The Owners Corporation members may manage their own affairs or appoint a member or a committee of members to do so. An Owners Corporation may also choose to appoint a manager to take care of the management of the Owners Corporation. A manager is usually paid to manage the Owners Corporation. A manager must have professional indemnity insurance of at least $2 million and be registered with the Business Licensing Authority. The Owners Corporation may remove a secretary or a manager from office at an annual or special general meeting.

The main functions of the Owners Corporation are to:

  • repair and maintain the common property, fixtures and services
  • maintain correct insurance, including compulsory public liability insurance and reinstatement and replacement insurance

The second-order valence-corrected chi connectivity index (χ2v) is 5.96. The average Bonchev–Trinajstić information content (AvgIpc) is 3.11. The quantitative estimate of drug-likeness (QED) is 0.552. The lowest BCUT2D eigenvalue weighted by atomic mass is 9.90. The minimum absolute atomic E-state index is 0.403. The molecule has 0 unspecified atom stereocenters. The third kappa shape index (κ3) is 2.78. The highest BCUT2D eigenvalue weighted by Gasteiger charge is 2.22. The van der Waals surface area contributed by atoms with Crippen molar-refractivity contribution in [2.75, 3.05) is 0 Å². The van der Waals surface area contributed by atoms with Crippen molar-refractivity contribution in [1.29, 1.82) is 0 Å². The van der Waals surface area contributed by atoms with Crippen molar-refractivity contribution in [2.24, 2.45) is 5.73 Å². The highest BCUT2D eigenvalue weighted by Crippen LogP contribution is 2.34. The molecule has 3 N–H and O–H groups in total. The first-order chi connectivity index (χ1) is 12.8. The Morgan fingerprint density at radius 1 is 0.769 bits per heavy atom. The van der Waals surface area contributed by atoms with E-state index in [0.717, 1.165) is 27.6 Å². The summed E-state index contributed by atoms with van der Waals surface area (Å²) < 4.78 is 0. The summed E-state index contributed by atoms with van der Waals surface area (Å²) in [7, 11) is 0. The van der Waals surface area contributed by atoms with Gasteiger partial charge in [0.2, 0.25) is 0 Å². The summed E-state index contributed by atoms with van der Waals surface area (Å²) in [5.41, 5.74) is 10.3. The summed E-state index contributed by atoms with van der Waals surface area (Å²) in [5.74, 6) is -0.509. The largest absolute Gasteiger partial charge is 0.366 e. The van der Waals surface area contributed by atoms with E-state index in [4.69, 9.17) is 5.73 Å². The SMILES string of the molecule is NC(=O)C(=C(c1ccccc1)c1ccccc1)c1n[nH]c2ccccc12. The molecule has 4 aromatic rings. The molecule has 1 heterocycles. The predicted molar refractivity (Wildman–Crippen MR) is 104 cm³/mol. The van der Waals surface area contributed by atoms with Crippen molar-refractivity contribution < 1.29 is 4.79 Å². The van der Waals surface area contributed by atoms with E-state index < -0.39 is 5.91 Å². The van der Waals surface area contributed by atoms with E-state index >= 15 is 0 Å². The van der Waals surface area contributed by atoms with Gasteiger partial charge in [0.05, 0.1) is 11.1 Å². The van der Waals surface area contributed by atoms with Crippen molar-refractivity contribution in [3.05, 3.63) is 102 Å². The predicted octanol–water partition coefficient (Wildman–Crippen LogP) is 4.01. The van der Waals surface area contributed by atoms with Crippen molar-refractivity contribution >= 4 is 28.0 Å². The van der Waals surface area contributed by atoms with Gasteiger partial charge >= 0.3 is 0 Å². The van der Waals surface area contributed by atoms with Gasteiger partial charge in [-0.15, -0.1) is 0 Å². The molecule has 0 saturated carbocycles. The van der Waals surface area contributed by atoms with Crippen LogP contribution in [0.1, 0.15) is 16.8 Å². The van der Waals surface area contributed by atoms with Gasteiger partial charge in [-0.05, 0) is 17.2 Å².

• provide general management and administration of land and buildings 
  • Insure compliance with the Regulations and rules 
  • provide Owners Corporation certificates to owners or prospective purchasers (Section 151 certification)

The Owners Corporations Act 2006 ("the Act") and Owners Corporations Regulations 2007 ("the Regulations") regulate Owners Corporation in Victoria. An Owners Corporation is a statutory corporation or ‘creature of statute’ which is created on registration of the plan according to the provisions of the Act and the Regulations. Being a statutory corporation and not a corporation affected by the Corporations Act 2001 or the Associations Incorporations Act it has only the powers which are given to it under the Act, the Regulations or the Rules of the Owners Corporation made by special resolution.